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2.  Surface Design:  This semester I'm taking a surface design class at Fashion Institute of Technology (FIT) - fifteen 4 hour lab sessions using dye to paint on silk.  I have some experience with these techniques, but thought it would be fun to study with an artist from FIT. 

Here is a watercolor painting of one of 6 butterflies that I "drew" with gutta and water soluble resists on silk and painted with Sennelier dyes.   I also painted it as a watercolor so I would have an entry in my daily art journal. 

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3.  Family Research:   I signed up for Family History Writing Month in February and decided to write a story  (at least 250 words per day) about my Great-great-great-great grandmother Christina Wampler.  She was kidnapped by the Delaware Indians in Lancaster Co. PA in 1757, during the French-Indian War, and was returned with 206 captives to Carlisle PA in 1764.  The British took 1500 soldiers to the Ohio Valley to force the Delaware, Shawnee, and Mingo Indians to sign a peace treaty and return their captives.  Her kidnapping and return were both reported in the PA Gazette (Benjamin Franklin, editor) and here is part of the handwritten captive list that I obtained from the Clements Rare Manuscript Library at the University of Michigan.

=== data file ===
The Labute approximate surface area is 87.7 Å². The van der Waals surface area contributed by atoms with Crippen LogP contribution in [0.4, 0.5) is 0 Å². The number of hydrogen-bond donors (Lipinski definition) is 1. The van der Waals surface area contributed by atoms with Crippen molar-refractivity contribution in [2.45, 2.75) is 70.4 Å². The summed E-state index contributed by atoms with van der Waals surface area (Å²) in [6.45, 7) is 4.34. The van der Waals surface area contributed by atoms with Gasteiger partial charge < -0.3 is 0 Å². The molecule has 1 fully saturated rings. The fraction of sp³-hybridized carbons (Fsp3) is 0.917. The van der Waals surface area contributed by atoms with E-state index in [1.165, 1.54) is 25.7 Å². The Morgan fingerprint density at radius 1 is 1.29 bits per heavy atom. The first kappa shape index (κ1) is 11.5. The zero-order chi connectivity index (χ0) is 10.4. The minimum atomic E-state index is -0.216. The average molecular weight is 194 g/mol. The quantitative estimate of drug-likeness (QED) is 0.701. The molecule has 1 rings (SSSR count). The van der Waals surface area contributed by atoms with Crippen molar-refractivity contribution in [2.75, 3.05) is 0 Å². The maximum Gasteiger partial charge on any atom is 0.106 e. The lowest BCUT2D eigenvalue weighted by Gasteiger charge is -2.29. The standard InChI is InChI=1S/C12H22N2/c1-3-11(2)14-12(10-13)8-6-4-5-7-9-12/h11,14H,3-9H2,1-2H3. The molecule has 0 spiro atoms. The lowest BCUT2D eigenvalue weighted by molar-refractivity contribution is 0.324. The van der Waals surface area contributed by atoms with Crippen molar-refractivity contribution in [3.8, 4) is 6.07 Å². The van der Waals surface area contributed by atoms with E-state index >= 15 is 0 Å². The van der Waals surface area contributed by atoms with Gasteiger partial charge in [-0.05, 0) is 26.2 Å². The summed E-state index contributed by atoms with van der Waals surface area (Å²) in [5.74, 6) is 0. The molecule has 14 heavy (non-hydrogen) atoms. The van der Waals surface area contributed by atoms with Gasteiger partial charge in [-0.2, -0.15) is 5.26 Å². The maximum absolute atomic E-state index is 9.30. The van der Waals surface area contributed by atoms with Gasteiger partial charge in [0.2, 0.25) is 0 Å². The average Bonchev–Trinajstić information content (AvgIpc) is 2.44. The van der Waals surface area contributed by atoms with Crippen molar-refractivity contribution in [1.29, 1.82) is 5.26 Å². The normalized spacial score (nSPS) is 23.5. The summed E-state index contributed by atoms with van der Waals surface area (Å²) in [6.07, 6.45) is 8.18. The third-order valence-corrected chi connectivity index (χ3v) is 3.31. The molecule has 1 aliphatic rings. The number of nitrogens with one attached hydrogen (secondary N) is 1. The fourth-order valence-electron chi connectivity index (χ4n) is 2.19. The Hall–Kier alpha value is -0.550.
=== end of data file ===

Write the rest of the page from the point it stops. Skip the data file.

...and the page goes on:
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She is #40 on this scanned portion of the list and was returned with one shirt, 1 legging, 1 shoe pack and 1 blanket.  I don't know her age when she was kidnapped, but the fact that she was able to tell soldiers her full name after living with the Indians for 7 years and speaking their language, makes me assume that she was probably older than 4-5 years.  Notice a captive named Flat Nose right below her - this is obviously a name given by the Indians.  There are also captives listed with only their first names.  She married Peter Graybeal, had a large family, lived in Ashe Co, NC and died in Jackson Co. Ohio.

I'm hoping that someone with more information about her may find this entry in a Google Search.  I exchange information with other Graybeal descendants, but there is so much more to learn.